Bengaluru: As the political chaos in Karnataka continued, State Assembly speaker K R Ramesh Kumar Thursday said almost all resignations by MLAs were in the proper format but he was under "no obligation" to act in haste until he was convinced that they were genuine and voluntary.
Asserting he will abide by the rules, the speaker said he will take a "just decision which may be of convenience to some and inconvenience to some." As many as 10 Karnataka rebel MLAs, who were camping in Mumbai, arrived here by two special flights, hours after the Supreme Court allowed them to meet the Assembly Speaker to convey their decision to resign. The MLAs boarded a luxury bus from the HAL airport and proceeded towards the Vidhana Soudha, the state secretariat.
"The MLAs had come, they said they want to resign, I said they can give...they asked me to accept it. It cannot be like that I will have to see whether it is genuine or voluntary and be convinced," Kumar told reporters after meeting the disgruntled legislators. After submitting their resignation, the MLAs later flew back to Mumbai. Like the Congress, the JDS too swiftly moved to disqualify its three rebel MLAs-- A H Vishwanath, K Gopalaiah and Narayana Gowda--but the speaker said he cannot take cognisance of the JD(S)s petition to disqualify the legislators as it was not filed in the proper format.
The Speaker said he has "set aside the petition" by JD(S) leader Ramesh Babu seeking the disqualification as he had no locus standi since he was neither leader of their legislative party nor member of the assembly. "I am delaying because I love this land. I am not acting in haste because I have to convince myself first. I cannot work at a lightning speed. "Yes, these resignations are now in the prescribed format but I have to mull for the whole night whether these were genuine and voluntary and see the definitions of those words," Kumar said.
He added, "I emphasise I am not under anybody's obligation. My obligation is to the aspirations of the people of the state and the parliamentary democracy." In response to the supreme courts directive to take a decision quickly, Kumar said he has written to the apex court that he was unable to a take a decision in a haste because the constitution has laid down certain procedures and I have given them (disgruntled MLAs) time. "I have videographed the entire proceeding. I am sending the video to the supreme court registrar." He expressed displeasure over the manner the rebel MLAs approached the governor and then the supreme court to speed up accepting the resignation.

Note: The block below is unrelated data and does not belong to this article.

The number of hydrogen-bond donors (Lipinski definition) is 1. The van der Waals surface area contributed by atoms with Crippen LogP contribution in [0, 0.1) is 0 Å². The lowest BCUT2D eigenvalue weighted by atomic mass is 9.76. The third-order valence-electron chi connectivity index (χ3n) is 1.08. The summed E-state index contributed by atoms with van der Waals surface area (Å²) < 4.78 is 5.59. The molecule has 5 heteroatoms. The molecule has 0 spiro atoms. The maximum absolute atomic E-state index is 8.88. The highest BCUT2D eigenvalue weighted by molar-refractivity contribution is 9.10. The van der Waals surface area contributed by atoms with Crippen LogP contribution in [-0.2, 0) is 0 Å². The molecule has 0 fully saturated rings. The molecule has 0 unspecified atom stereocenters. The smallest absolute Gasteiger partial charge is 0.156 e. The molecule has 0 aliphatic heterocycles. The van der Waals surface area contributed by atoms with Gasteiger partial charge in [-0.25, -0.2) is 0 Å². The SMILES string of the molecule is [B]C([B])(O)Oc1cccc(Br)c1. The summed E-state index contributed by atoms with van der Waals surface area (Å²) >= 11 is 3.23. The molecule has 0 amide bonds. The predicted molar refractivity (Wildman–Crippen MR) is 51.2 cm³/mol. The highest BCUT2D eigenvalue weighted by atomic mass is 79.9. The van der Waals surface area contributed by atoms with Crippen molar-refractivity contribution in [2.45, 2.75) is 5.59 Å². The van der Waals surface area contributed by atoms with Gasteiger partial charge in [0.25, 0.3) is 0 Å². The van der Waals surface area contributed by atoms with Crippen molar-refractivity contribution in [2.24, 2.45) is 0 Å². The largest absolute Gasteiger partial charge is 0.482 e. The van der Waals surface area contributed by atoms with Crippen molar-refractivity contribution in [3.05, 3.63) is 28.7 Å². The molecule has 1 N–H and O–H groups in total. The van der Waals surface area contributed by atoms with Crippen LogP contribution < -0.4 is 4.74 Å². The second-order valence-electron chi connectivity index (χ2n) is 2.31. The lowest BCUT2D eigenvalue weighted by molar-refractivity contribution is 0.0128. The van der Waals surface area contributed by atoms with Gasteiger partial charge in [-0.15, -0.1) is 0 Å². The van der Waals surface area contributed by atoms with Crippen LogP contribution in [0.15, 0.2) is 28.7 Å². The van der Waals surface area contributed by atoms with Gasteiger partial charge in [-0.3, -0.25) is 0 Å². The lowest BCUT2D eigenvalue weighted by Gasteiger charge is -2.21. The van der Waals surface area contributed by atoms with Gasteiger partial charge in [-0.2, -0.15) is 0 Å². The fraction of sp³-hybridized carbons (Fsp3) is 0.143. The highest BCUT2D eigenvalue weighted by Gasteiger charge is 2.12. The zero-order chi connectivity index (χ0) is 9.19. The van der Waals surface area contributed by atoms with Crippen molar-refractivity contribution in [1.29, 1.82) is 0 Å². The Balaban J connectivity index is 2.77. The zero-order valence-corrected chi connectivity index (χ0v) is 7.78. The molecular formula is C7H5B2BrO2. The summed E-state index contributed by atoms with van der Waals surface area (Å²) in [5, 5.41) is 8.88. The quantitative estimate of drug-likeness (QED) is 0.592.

"The elected members of the legislative assembly need not have to seek supreme courts permission to meet me," Kumar said. Kumar also insisted that he was neither responsible for the current political situation nor its outcome. Police had made tight security arrangements at the Vidhana Soudha, and created a 'zero traffic corridor' to enable the MLAs reach the Speaker's office well on time. In Delhi, BJP leader and Union minister Pralhad Joshi said the speaker should take a decision at the earliest to end the "Constitutional crisis".
"... Speaker should take the decision at the earliest since they (MLAs) have submitted their resignation in person. There should not be any reason to further drag it," he told reporters at the Parliament premises. He said the Speaker's post was a constitutional one and he doesn't want to comment anything about him. Meanwhile, Congress Legislature Party leader Siddaramaiah and KPCC chief Dinesh Gundu Rao Thursday appeared before the Speaker in connection with the petition they had moved recently seeking disqualification of rebel party MLAs.
The party, however, did not move any petition against seven time MLA Ramalinga Reddy, and said he was an "exception." Speaking to reporters earlier, the speaker said the MLAs approaching the apex court made things look murky. "I had not prevented them (disgruntled MLAs who resigned) from coming. I dont know why the hell they went to the supreme court to meet me," Kumar told reporters outside the Vidhana Soudha before leaving for lunch.
"There was no need for them (MLAs who resigned) to approach the Supreme Court and get me an advice that I should meet them. They could have willingly come here. That itself shows the whole thing is murky." He also refuted allegations that he declined to meet any legislator. The top court earlier asked the speaker to decide "forthwith" on Thursday about the resignation of 10 rebel Congress-JD(S) coalition MLAs, allowing them to meet him at 6 pm.
A Bench headed by Chief Justice Ranjan Gogoi said the decision taken by the speaker has to be intimated on Friday when the court takes up the matter again. The resignation of 16 MLAs (13 from Congress and three from JDS) has pushed the coalition government to the brink of collapse. Two independent MLAs have also withdrawn support to the coalition government. The disgruntled Congress MLAs maintained that they have not quit their party and have only resigned from the assembly.
Of the 16 MLAs who have resigned, 13 are from Congress and three from JD(S). The coalition's total strength is 116 (Congress-78, JD(S)-37 and BSP-1), besides the Speaker. With the support of the two independents, who Monday resigned from the ministry, the BJP has 107 MLAs in the 224-member House, where the half-way mark is 113. If the resignations of the 16 MLAs are accepted, the coalition's tally will be reduced to 100.